04/23/2013 01:10 pm ET Updated Apr 29, 2013

Discarded ATM Receipts Illustrate Income Inequality In New York (PHOTO)

Tony Case, executive editor at AdWeek, found a pair of receipts at a New York branch of Chase bank that tell two very different stories about life in one of the most unequal cities in the country.

One receipt is for a $300 withdrawal on an account with a balance worth $1 million*, the other says the customer has “insufficient funds” to pull out $100.

atm receipt

The receipts offer a simple illustration of the stark income inequality in New York where nearly half of the city's residents were poor or near-poor in 2011, according to a just-released analysis from the Bloomberg administration cited by The New York Times. During the same year New York was also the American city with the most millionaires, according to 24/7 Wall Street.

Perhaps a recent Census Bureau finding says it best: New York City and New York State were the metropolitan area and state respectively with the highest level of income inequality in the country. Or just take a ride on the subway and you will be transported from the land of the haves to the have-nots in about 10 minutes, as this graphic from the New Yorker notes.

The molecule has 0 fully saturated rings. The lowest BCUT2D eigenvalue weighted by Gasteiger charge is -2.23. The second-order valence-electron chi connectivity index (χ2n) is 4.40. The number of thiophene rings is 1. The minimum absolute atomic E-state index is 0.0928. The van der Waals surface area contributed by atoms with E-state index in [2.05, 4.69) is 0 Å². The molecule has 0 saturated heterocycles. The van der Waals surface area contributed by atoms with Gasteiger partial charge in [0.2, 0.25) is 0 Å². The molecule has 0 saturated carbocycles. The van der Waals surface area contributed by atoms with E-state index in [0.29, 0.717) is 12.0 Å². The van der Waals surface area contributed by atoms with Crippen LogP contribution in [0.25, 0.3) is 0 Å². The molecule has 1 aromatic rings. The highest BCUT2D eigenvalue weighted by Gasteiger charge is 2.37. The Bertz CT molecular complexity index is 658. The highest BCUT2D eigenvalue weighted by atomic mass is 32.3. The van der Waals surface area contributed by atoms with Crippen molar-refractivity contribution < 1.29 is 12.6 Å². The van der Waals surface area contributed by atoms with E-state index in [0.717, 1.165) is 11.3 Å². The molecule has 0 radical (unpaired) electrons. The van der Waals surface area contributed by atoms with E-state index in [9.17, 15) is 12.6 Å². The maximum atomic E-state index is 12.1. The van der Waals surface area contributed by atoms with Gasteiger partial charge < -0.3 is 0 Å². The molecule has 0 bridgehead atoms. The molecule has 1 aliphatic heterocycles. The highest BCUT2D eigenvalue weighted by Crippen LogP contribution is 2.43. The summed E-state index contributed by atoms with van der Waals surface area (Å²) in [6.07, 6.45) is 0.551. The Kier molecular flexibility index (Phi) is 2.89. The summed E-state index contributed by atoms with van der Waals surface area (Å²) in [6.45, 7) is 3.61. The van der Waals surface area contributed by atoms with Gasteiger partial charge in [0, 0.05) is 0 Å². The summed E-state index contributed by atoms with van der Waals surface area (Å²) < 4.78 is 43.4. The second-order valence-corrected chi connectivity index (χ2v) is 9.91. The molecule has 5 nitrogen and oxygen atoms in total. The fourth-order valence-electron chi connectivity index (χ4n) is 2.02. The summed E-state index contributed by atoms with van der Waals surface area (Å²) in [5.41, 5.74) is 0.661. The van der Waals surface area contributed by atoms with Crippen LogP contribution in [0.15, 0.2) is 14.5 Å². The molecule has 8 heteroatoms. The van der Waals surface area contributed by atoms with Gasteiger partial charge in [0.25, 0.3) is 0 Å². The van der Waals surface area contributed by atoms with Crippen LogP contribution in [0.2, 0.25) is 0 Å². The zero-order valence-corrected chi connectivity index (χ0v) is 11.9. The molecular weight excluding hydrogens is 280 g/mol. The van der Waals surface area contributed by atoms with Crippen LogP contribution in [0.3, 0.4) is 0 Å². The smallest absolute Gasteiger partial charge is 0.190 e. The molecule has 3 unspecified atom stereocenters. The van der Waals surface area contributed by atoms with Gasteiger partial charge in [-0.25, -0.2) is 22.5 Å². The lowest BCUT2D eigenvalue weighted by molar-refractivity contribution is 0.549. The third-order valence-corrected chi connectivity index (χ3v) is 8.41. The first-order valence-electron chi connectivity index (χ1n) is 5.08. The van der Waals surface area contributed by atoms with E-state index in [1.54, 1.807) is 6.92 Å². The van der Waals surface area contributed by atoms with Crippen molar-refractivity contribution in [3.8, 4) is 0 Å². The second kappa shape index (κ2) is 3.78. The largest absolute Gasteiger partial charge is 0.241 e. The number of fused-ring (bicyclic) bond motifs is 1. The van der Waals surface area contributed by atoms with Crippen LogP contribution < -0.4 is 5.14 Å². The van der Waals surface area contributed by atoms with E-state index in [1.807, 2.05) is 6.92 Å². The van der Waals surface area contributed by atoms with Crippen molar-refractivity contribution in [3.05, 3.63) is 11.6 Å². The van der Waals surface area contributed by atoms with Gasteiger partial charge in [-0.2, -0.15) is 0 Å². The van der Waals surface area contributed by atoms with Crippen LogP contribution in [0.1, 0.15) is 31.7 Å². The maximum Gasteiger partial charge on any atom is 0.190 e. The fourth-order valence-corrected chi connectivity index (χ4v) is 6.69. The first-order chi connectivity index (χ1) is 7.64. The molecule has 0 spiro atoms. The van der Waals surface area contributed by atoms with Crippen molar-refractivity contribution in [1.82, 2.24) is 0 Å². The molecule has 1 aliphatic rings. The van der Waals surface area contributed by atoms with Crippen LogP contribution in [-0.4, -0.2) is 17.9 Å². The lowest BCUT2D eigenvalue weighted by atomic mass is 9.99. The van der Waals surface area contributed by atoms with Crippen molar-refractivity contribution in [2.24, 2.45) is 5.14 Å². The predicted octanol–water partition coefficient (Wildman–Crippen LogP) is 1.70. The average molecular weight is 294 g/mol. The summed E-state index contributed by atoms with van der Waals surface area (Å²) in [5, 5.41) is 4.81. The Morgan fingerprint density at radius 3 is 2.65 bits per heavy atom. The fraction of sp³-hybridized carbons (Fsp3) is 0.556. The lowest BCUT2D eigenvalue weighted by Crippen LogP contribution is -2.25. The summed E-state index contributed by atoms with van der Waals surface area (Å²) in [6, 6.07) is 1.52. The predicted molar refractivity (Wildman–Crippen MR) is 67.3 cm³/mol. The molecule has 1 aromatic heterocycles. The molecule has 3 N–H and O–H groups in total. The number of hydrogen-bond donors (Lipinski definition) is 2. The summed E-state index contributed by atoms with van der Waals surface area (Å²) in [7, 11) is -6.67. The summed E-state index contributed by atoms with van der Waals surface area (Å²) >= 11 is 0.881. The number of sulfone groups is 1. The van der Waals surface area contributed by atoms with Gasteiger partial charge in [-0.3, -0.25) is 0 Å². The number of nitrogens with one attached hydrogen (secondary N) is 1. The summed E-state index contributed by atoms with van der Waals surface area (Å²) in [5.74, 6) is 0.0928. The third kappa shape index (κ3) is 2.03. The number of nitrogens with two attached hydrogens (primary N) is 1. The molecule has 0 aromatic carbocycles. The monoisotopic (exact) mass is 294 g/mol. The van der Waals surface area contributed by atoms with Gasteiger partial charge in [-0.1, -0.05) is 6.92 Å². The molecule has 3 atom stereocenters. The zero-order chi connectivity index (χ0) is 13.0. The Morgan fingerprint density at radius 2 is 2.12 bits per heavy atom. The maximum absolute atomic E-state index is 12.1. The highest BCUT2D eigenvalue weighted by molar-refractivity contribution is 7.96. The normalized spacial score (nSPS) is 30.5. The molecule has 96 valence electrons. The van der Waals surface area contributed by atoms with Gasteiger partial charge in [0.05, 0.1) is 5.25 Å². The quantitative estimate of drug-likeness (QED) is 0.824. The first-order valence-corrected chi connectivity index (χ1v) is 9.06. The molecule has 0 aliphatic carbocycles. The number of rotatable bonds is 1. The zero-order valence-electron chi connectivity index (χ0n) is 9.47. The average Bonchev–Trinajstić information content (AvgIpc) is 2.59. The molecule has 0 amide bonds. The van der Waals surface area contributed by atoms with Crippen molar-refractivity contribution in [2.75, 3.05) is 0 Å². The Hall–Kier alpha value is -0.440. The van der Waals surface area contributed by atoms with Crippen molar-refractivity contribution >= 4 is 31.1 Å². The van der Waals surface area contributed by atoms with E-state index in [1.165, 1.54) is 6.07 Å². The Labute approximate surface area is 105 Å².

Oddly enough this isn’t the first time an insane receipt discarded by a New York-area ATM has gone viral. In June 2011 someone left a receipt for a bank account with a nearly $100 million balance outside of an ATM in East Hampton, New York, the summer playground of the super-rich.

*Unexplained: Why the $1 million account holder also seems to have asked for an advance from his line of credit.

(Hat tip: Business Insider)

CORRECTIONS: An earlier version of this story misspelled Tony Case's name. We regret the error. An earlier version of this story also incorrectly implied that the $300 withdrawal from a $1 million account came from a checking account. The withdrawal was actually from a savings account.


Outrageous Receipts (EXPLICIT LANGUAGE)
Outrageous Receipts (EXPLICIT LANGUAGE)